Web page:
Using the LSTM network we were trying to determine the complete section of purchases without defining specific positions in the receipt. The LSTM structure allows organizing long-term memory inside the network. It brings to the network an opportunity to use features that are relatively far apart for information retrieval.
Image 11: Highlighting the purchase section in the receipt
Here a symbol “<” means the start of the purchase section and “>” – the end of the purchase section. Symbols “<” and “>” were put in the text manually. The LSTM network architecture is shown in image 12.
Image 12: The LSTM network architecture
There are two LSTM layers. The first one goes along with the text from left to right. The second LSTM layer goes backward from right to left. The outputs of both LSTM layers are banded together and go into a dense layer. The labeling comes out the dense layer as a network response. LSTM network has a memory, hence the dense layer theoretically knows about all the symbols from the left and from the right in this architecture.
In the output layer, symbols are encoded by the one-hot encoding method:
Ii=1 if the symbol number equals i
Where I is the input vector for one symbol.
In other words we input the sequence of vectors into the network, where the size of every vector is equal to the length of the alphabet and the number of vectors is equal to the number of symbols in the text. At the output, we get a sequence of two-dimensional vectors.
The network is trained according to the rule:
O1=1.0 and O2=0.0 if the symbol doesn’t refer to the purchase section
O1=0.0 and O2=1.0 if the symbol refers to the purchase section
Where O is the output vector for one symbol.
Thus, the value O2 after training on the testing stage is the probability of the symbol belonging to the purchase section. The condition O2>O1 is checked here. If the condition is not fulfilled, the network answer means that this symbol belongs to the purchase section. Otherwise, the symbol doesn’t belong to the purchase section.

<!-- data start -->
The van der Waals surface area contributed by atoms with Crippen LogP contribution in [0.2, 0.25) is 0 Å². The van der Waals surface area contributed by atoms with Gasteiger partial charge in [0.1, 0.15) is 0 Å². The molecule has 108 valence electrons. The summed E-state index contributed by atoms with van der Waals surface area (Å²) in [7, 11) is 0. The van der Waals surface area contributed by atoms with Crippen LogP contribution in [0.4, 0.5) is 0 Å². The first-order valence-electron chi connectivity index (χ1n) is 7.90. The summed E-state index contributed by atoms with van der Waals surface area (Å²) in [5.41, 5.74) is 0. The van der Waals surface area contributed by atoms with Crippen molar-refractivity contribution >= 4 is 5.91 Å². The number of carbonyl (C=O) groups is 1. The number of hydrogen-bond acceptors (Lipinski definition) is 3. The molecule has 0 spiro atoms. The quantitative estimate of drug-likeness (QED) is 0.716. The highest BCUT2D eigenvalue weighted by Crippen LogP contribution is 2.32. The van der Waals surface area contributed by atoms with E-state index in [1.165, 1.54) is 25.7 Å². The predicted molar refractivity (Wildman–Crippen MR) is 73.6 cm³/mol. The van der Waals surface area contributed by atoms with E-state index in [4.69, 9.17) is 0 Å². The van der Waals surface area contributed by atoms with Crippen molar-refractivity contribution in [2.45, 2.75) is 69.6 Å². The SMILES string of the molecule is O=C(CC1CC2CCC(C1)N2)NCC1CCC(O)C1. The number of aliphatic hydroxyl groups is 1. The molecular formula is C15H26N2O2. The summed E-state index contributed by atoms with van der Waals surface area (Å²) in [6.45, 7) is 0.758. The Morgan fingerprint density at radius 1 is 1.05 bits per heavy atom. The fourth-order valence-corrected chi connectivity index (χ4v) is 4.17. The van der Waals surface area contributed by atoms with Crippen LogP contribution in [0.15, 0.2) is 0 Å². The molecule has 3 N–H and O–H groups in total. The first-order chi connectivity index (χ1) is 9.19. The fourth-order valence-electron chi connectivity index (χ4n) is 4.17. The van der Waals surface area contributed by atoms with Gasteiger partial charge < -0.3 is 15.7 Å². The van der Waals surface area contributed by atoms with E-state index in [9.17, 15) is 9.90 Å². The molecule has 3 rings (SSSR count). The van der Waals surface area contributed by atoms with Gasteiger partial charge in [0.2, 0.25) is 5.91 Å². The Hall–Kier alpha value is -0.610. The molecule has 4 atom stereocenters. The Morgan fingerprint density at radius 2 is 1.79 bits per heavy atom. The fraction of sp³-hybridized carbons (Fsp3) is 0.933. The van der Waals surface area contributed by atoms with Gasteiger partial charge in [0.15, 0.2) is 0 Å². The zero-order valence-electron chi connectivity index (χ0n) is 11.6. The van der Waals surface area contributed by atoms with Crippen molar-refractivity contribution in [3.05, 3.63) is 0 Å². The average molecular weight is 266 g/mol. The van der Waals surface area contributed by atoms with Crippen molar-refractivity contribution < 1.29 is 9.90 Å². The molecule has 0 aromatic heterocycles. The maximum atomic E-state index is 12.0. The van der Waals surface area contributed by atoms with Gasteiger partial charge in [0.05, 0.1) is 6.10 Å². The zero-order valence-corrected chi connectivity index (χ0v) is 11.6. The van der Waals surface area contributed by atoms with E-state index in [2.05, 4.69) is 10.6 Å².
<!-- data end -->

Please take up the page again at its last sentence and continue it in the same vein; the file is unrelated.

Out training dataset included approximately 200 original receipts within the research. It was artificially augmented to 600 receipts. While augmenting the dataset, accidental errors can appear and random exchange of purchase sections between pairs of receipts takes place. We trained the LSTM network using the libraries Theano+Lasagne in Python and ADAM solver. You can see the example of loss evolution within training in image 13.
Image 13: An example of loss evolution
The x-axis is the number of the solver step, the y-axis is the loss. It is obvious that the network is trained instable. We are going to handle this instability two ways:
- We try classic SDG solver instead of ADAM
- We reduce a learning rate
You can see the example of highlighting the section of purchases on the test image by the LSTM network. The test showed that the network labels the section of purchases almost precisely if the OCR text has not many errors.
Image 14: An example of highlighting the section of purchases on the test image
At the end, we came to the conclusion that the recurrent neural network LSTM proved to be efficient and can be successfully used for finding specific purchases in the receipt text. Hence, we are going to train the LSTM network for detection of specific purchases.
Our research implies that to develop an algorithm for information retrieval from noisy text you need to apply several methods and compare them in practice. We implemented this successfully. After trying several approaches, we chose the most convincing — the algorithm of data retrieval using the recurrent neural network LSTM. In particular, a LSTM network helps to find information in the text with a template. All you need to provide reliable results is a large training dataset and stable learning process. Heuristic application at the output can become an additional advantage for increasing effectiveness.